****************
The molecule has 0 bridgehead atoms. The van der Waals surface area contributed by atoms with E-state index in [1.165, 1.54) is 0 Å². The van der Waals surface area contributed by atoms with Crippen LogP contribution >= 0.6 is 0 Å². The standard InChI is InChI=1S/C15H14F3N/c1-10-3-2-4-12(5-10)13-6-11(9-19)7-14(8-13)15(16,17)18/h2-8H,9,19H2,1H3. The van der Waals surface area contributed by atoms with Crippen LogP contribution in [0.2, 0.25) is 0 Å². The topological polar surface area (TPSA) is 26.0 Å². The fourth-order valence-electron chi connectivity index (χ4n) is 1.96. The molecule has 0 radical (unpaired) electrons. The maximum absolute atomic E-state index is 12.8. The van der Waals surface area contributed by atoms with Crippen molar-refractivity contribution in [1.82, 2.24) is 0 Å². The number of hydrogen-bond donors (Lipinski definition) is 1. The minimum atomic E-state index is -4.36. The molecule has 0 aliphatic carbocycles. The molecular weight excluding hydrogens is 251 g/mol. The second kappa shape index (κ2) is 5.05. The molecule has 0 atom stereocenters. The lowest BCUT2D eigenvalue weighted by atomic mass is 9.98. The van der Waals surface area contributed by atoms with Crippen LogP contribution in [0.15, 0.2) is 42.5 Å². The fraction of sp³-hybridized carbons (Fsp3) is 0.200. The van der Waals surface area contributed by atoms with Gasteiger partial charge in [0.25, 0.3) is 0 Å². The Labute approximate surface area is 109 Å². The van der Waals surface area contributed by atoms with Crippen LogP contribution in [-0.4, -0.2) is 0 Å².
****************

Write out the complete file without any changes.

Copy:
The molecule has 0 bridgehead atoms. The van der Waals surface area contributed by atoms with E-state index in [1.165, 1.54) is 0 Å². The van der Waals surface area contributed by atoms with Crippen LogP contribution >= 0.6 is 0 Å². The standard InChI is InChI=1S/C15H14F3N/c1-10-3-2-4-12(5-10)13-6-11(9-19)7-14(8-13)15(16,17)18/h2-8H,9,19H2,1H3. The van der Waals surface area contributed by atoms with Crippen LogP contribution in [0.2, 0.25) is 0 Å². The topological polar surface area (TPSA) is 26.0 Å². The fourth-order valence-electron chi connectivity index (χ4n) is 1.96. The molecule has 0 radical (unpaired) electrons. The maximum absolute atomic E-state index is 12.8. The van der Waals surface area contributed by atoms with Crippen molar-refractivity contribution in [1.82, 2.24) is 0 Å². The number of hydrogen-bond donors (Lipinski definition) is 1. The minimum atomic E-state index is -4.36. The molecule has 0 aliphatic carbocycles. The molecular weight excluding hydrogens is 251 g/mol. The second kappa shape index (κ2) is 5.05. The molecule has 0 atom stereocenters. The lowest BCUT2D eigenvalue weighted by atomic mass is 9.98. The van der Waals surface area contributed by atoms with Crippen LogP contribution in [0.15, 0.2) is 42.5 Å². The fraction of sp³-hybridized carbons (Fsp3) is 0.200. The van der Waals surface area contributed by atoms with Gasteiger partial charge in [0.25, 0.3) is 0 Å². The Labute approximate surface area is 109 Å². The van der Waals surface area contributed by atoms with Crippen LogP contribution in [-0.4, -0.2) is 0 Å².